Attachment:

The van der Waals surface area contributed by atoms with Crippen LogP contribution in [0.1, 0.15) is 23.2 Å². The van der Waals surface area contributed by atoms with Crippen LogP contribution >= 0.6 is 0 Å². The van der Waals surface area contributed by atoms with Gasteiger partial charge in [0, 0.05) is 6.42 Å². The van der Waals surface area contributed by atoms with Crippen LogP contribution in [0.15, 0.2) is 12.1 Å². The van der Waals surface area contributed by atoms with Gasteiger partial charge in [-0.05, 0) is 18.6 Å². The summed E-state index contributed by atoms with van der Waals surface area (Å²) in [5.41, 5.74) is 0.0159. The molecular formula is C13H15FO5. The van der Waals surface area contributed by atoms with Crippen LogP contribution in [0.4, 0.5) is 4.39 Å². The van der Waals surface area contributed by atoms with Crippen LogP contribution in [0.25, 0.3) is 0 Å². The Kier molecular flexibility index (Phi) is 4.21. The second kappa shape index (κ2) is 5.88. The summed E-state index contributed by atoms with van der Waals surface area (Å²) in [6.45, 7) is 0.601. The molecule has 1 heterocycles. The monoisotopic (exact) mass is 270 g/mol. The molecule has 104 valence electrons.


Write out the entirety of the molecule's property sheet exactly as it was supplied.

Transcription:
The van der Waals surface area contributed by atoms with Crippen LogP contribution in [0.1, 0.15) is 23.2 Å². The van der Waals surface area contributed by atoms with Crippen LogP contribution >= 0.6 is 0 Å². The van der Waals surface area contributed by atoms with Gasteiger partial charge in [0, 0.05) is 6.42 Å². The van der Waals surface area contributed by atoms with Crippen LogP contribution in [0.15, 0.2) is 12.1 Å². The van der Waals surface area contributed by atoms with Gasteiger partial charge in [-0.05, 0) is 18.6 Å². The summed E-state index contributed by atoms with van der Waals surface area (Å²) in [5.41, 5.74) is 0.0159. The molecular formula is C13H15FO5. The van der Waals surface area contributed by atoms with Crippen LogP contribution in [0.4, 0.5) is 4.39 Å². The van der Waals surface area contributed by atoms with Crippen LogP contribution in [0.25, 0.3) is 0 Å². The Kier molecular flexibility index (Phi) is 4.21. The second kappa shape index (κ2) is 5.88. The summed E-state index contributed by atoms with van der Waals surface area (Å²) in [6.45, 7) is 0.601. The molecule has 1 heterocycles. The monoisotopic (exact) mass is 270 g/mol. The molecule has 104 valence electrons.